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NPR

John Kerry Tries To Smooth Things Over With Brazil, Colombia

In April, Secretary of State John Kerry turned an effort into recognizing the importance of South America into a gaffe when he referred to the region as the United States' "backyard." He's now in that backyard trying to build warmer relations with Colombia and Brazil.
NPR

Syrian Refugee Camp Grows To The Size Of A Small City

Some aid workers are describing Syria as "the humanitarian crisis of this generation." United Nation's agencies are still struggling to get aid to rebel-held areas, and are seeking support in a divided U.N. Security Council.
NPR

Windsor, Ontario, To Detroit: 'Reset And Come Out Stronger'

When Detroit filed for bankruptcy protection last month, the people in Windsor, which is located directly across the Detroit River, took note. And while Detroit's economic troubles are far deeper than Windsor's, the two cities' economic fortunes are linked.
NPR

Islamists Accuse U.S. Of Complicity In Morsi Overthrow

Robert Siegel speaks with former Egyptian parliamentarian Abdul Mawgoud Rageh Dardery. He is a member of Egypt's "Freedom and Justice Party," which is the Muslim Brotherhood's political arm. He talks about the parties terms for ending street protests and the anti-U.S. sentiment of Egyptians.
NPR

Haiti's Cholera Outbreak Tied To Nepalese U.N. Peacekeepers

More than 100 years after the eradication of cholera in the island nation of Haiti, the disease has reemerged with a vengeance. A new study out of Yale University traces the outbreak back to an infected Nepalese disaster response team, dispatched by the UN in the aftermath of Haiti's massive 2010 earthquake. Robert Siegel speaks with the study supervisor, Muneer Ahmad.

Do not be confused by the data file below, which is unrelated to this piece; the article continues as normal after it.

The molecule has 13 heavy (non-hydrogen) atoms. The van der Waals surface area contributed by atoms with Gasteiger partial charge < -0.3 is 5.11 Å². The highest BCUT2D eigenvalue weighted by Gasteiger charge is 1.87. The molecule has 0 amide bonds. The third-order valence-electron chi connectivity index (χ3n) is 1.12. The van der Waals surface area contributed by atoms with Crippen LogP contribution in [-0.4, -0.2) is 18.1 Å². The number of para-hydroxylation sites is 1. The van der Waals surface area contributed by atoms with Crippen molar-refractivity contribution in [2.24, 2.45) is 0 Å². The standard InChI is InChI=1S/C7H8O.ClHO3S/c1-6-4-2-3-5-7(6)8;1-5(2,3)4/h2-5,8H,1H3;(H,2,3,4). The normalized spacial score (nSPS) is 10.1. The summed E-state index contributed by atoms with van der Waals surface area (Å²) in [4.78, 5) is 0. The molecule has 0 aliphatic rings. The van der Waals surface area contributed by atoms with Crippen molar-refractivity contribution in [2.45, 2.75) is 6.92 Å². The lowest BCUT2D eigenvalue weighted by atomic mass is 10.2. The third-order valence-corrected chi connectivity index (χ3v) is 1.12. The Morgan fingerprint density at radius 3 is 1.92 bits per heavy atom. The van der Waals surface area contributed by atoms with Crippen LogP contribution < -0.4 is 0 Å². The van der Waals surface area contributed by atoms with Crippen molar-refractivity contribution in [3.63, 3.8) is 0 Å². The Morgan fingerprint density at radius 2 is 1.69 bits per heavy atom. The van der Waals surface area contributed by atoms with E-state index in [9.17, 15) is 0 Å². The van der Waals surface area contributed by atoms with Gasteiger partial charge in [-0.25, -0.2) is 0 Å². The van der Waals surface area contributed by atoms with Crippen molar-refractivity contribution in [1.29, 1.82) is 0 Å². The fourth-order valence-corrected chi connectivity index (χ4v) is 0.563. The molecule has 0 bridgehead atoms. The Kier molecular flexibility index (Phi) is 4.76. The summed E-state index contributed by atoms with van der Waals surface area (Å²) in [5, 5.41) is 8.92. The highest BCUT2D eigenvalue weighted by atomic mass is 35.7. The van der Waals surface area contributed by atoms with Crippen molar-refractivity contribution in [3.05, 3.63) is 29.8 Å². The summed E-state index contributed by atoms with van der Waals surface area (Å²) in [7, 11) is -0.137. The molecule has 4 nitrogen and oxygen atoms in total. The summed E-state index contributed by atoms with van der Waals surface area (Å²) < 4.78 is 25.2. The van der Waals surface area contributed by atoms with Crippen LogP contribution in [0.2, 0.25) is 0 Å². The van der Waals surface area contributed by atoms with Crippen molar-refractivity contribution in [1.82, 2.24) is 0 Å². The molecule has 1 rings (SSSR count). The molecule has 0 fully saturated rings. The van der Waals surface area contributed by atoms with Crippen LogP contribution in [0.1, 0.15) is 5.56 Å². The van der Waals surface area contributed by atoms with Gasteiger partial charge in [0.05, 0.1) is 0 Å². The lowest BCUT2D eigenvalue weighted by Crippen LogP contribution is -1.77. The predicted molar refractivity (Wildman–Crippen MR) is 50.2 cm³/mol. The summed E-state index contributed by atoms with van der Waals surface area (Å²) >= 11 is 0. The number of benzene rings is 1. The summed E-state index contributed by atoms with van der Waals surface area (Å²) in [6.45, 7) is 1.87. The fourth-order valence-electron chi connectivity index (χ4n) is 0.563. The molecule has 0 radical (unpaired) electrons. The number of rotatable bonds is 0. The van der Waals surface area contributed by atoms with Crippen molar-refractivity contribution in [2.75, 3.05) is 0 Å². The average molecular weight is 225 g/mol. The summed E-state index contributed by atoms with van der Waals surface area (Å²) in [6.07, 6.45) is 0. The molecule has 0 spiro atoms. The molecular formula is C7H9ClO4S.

NPR

Egypt's Security Agencies Back, Now With A New Mandate

Egypt's interior minister announced he is resurrecting much-hated security agencies that stifled dissent and helped Hosni Mubarak stay in power for three decades. They were a key target of protestors who forced his ouster in early 2011 and seemed to disappear from the scene for much of what's transpired in Egypt since. But as it turns out, they never went away and this time, have a popular mandate that many Egyptians fear is making them more dangerous than ever.
NPR

Smartphone Give-Away Goes Wrong; 20 Reported Hurt

A promotional stunt went awry in Seoul, where LG Electronics promised to give away 100 advance models of its upcoming G2 phone to people who caught a balloon holding a coupon for the $850 device. Some members of the crowd reportedly brought BB guns and other weapons; about 20 people were reportedly injured.
NPR

Three Ways Cooking Has Changed Over The Last 300 Years

When you put a librarian and a historian in the kitchen with a centuries' old cookbook, you get a lot more than recipes. You also get a sense of how much the way we eat has changed — from how we define dessert to the size of our eggs.
WAMU 88.5

Matt Apuzzo And Adam Goldman: "Enemies Within"

Since 9/11, Americans have been engaged in a debate about the extent to which privacy must be given up to make the nation safer. The authors argue that many of our counterterrorism measures are more invasive than we realize and are not effective.

WAMU 88.5

President Obama Addresses The Nation About The Syrian Crisis

President Barack Obama addressed the nation about the Syrian crisis last night. Guest host Tom Gjelten and a panel of experts discuss congressional and international reaction to a possible diplomatic solution.

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